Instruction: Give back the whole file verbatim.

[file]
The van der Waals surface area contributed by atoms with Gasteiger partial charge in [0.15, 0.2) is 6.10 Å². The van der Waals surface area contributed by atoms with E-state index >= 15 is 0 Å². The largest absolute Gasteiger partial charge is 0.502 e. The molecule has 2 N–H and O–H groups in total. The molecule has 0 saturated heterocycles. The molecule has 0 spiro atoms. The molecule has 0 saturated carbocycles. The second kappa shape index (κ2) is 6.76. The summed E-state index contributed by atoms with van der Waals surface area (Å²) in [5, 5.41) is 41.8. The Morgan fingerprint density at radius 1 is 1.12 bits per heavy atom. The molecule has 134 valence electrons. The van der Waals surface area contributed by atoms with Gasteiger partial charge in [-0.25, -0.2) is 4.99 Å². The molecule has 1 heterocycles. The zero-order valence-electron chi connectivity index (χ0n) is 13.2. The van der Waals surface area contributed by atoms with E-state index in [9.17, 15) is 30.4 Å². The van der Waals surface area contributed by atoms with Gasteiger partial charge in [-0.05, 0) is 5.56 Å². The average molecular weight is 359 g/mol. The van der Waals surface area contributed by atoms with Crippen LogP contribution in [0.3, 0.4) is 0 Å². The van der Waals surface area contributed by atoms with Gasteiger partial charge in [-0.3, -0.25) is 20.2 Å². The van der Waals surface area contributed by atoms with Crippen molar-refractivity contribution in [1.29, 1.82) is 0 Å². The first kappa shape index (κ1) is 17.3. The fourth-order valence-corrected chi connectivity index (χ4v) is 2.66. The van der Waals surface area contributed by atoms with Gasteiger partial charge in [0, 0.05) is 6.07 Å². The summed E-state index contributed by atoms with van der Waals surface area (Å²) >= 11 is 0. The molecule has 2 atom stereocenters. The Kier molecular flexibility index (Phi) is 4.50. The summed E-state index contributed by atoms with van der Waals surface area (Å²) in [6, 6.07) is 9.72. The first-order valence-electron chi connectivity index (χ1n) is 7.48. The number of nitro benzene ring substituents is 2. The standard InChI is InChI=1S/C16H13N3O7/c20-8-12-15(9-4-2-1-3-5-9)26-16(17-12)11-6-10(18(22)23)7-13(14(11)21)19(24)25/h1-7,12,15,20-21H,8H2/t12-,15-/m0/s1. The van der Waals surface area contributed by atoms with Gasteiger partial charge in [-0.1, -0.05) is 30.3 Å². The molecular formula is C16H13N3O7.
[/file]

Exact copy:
The van der Waals surface area contributed by atoms with Gasteiger partial charge in [0.15, 0.2) is 6.10 Å². The van der Waals surface area contributed by atoms with E-state index >= 15 is 0 Å². The largest absolute Gasteiger partial charge is 0.502 e. The molecule has 2 N–H and O–H groups in total. The molecule has 0 saturated heterocycles. The molecule has 0 spiro atoms. The molecule has 0 saturated carbocycles. The second kappa shape index (κ2) is 6.76. The summed E-state index contributed by atoms with van der Waals surface area (Å²) in [5, 5.41) is 41.8. The Morgan fingerprint density at radius 1 is 1.12 bits per heavy atom. The molecule has 134 valence electrons. The van der Waals surface area contributed by atoms with Gasteiger partial charge in [-0.25, -0.2) is 4.99 Å². The molecule has 1 heterocycles. The zero-order valence-electron chi connectivity index (χ0n) is 13.2. The van der Waals surface area contributed by atoms with E-state index in [9.17, 15) is 30.4 Å². The van der Waals surface area contributed by atoms with Gasteiger partial charge in [-0.05, 0) is 5.56 Å². The average molecular weight is 359 g/mol. The van der Waals surface area contributed by atoms with Crippen LogP contribution in [0.3, 0.4) is 0 Å². The van der Waals surface area contributed by atoms with Gasteiger partial charge in [-0.3, -0.25) is 20.2 Å². The van der Waals surface area contributed by atoms with Crippen molar-refractivity contribution in [1.29, 1.82) is 0 Å². The first kappa shape index (κ1) is 17.3. The fourth-order valence-corrected chi connectivity index (χ4v) is 2.66. The van der Waals surface area contributed by atoms with Gasteiger partial charge in [0, 0.05) is 6.07 Å². The summed E-state index contributed by atoms with van der Waals surface area (Å²) >= 11 is 0. The molecule has 2 atom stereocenters. The Kier molecular flexibility index (Phi) is 4.50. The summed E-state index contributed by atoms with van der Waals surface area (Å²) in [6, 6.07) is 9.72. The first-order valence-electron chi connectivity index (χ1n) is 7.48. The number of nitro benzene ring substituents is 2. The standard InChI is InChI=1S/C16H13N3O7/c20-8-12-15(9-4-2-1-3-5-9)26-16(17-12)11-6-10(18(22)23)7-13(14(11)21)19(24)25/h1-7,12,15,20-21H,8H2/t12-,15-/m0/s1. The van der Waals surface area contributed by atoms with Gasteiger partial charge in [-0.1, -0.05) is 30.3 Å². The molecular formula is C16H13N3O7.